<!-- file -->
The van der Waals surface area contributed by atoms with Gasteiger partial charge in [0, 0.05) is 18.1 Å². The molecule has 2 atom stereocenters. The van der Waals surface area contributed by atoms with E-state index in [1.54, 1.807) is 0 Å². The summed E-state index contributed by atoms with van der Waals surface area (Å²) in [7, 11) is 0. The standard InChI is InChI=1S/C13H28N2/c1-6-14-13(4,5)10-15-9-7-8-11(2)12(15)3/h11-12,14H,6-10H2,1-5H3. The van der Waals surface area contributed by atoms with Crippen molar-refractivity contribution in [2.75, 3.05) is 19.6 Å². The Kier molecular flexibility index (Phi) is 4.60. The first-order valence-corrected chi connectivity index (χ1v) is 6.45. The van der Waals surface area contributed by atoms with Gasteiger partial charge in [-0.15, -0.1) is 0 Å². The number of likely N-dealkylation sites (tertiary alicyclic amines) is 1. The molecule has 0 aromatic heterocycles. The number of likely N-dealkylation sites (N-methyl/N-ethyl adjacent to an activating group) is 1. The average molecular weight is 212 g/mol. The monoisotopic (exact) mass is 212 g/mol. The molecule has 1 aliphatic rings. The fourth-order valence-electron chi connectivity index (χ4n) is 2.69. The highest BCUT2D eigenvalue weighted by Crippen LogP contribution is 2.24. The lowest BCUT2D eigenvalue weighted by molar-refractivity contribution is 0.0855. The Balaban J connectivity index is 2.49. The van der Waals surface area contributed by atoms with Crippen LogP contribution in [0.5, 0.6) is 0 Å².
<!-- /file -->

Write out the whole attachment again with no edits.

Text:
The van der Waals surface area contributed by atoms with Gasteiger partial charge in [0, 0.05) is 18.1 Å². The molecule has 2 atom stereocenters. The van der Waals surface area contributed by atoms with E-state index in [1.54, 1.807) is 0 Å². The summed E-state index contributed by atoms with van der Waals surface area (Å²) in [7, 11) is 0. The standard InChI is InChI=1S/C13H28N2/c1-6-14-13(4,5)10-15-9-7-8-11(2)12(15)3/h11-12,14H,6-10H2,1-5H3. The van der Waals surface area contributed by atoms with Crippen molar-refractivity contribution in [2.75, 3.05) is 19.6 Å². The Kier molecular flexibility index (Phi) is 4.60. The first-order valence-corrected chi connectivity index (χ1v) is 6.45. The van der Waals surface area contributed by atoms with Gasteiger partial charge in [-0.15, -0.1) is 0 Å². The number of likely N-dealkylation sites (tertiary alicyclic amines) is 1. The molecule has 0 aromatic heterocycles. The number of likely N-dealkylation sites (N-methyl/N-ethyl adjacent to an activating group) is 1. The average molecular weight is 212 g/mol. The monoisotopic (exact) mass is 212 g/mol. The molecule has 1 aliphatic rings. The fourth-order valence-electron chi connectivity index (χ4n) is 2.69. The highest BCUT2D eigenvalue weighted by Crippen LogP contribution is 2.24. The lowest BCUT2D eigenvalue weighted by molar-refractivity contribution is 0.0855. The Balaban J connectivity index is 2.49. The van der Waals surface area contributed by atoms with Crippen LogP contribution in [0.5, 0.6) is 0 Å².